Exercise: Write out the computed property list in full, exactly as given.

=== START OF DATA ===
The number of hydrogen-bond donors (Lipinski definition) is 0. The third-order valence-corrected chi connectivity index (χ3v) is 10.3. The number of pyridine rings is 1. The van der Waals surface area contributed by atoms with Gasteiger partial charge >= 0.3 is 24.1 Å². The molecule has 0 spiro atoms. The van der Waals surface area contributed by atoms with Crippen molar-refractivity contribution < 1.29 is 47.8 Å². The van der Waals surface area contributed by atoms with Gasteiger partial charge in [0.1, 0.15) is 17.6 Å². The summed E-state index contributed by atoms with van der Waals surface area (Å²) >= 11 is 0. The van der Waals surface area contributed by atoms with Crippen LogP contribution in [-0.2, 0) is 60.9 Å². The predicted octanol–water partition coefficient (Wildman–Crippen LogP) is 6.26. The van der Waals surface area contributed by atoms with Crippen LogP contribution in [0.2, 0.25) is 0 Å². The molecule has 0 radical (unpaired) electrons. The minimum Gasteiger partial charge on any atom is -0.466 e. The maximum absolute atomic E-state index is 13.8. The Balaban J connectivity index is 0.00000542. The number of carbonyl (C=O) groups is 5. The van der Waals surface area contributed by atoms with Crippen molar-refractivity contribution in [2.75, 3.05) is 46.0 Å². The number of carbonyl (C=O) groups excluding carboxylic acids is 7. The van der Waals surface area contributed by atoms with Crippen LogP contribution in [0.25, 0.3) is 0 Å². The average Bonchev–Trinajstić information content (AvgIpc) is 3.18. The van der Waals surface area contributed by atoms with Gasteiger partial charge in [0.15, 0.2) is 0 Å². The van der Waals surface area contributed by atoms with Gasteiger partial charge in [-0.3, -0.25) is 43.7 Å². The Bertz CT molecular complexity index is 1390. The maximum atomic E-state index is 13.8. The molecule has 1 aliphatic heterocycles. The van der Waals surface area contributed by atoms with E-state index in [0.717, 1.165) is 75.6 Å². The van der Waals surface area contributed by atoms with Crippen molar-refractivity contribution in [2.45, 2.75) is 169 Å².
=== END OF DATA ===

The number of hydrogen-bond donors (Lipinski definition) is 0. The third-order valence-corrected chi connectivity index (χ3v) is 10.3. The number of pyridine rings is 1. The van der Waals surface area contributed by atoms with Gasteiger partial charge >= 0.3 is 24.1 Å². The molecule has 0 spiro atoms. The van der Waals surface area contributed by atoms with Crippen molar-refractivity contribution < 1.29 is 47.8 Å². The van der Waals surface area contributed by atoms with Gasteiger partial charge in [0.1, 0.15) is 17.6 Å². The summed E-state index contributed by atoms with van der Waals surface area (Å²) >= 11 is 0. The van der Waals surface area contributed by atoms with Crippen LogP contribution in [-0.2, 0) is 60.9 Å². The predicted octanol–water partition coefficient (Wildman–Crippen LogP) is 6.26. The van der Waals surface area contributed by atoms with Crippen LogP contribution in [0.2, 0.25) is 0 Å². The molecule has 0 radical (unpaired) electrons. The minimum Gasteiger partial charge on any atom is -0.466 e. The maximum absolute atomic E-state index is 13.8. The Balaban J connectivity index is 0.00000542. The number of carbonyl (C=O) groups is 5. The van der Waals surface area contributed by atoms with Crippen molar-refractivity contribution in [2.75, 3.05) is 46.0 Å². The number of carbonyl (C=O) groups excluding carboxylic acids is 7. The van der Waals surface area contributed by atoms with Crippen LogP contribution in [0.25, 0.3) is 0 Å². The average Bonchev–Trinajstić information content (AvgIpc) is 3.18. The van der Waals surface area contributed by atoms with Gasteiger partial charge in [0.15, 0.2) is 0 Å². The van der Waals surface area contributed by atoms with Gasteiger partial charge in [-0.3, -0.25) is 43.7 Å². The Bertz CT molecular complexity index is 1390. The maximum atomic E-state index is 13.8. The molecule has 1 aliphatic heterocycles. The van der Waals surface area contributed by atoms with E-state index in [0.717, 1.165) is 75.6 Å². The van der Waals surface area contributed by atoms with Crippen molar-refractivity contribution in [2.45, 2.75) is 169 Å².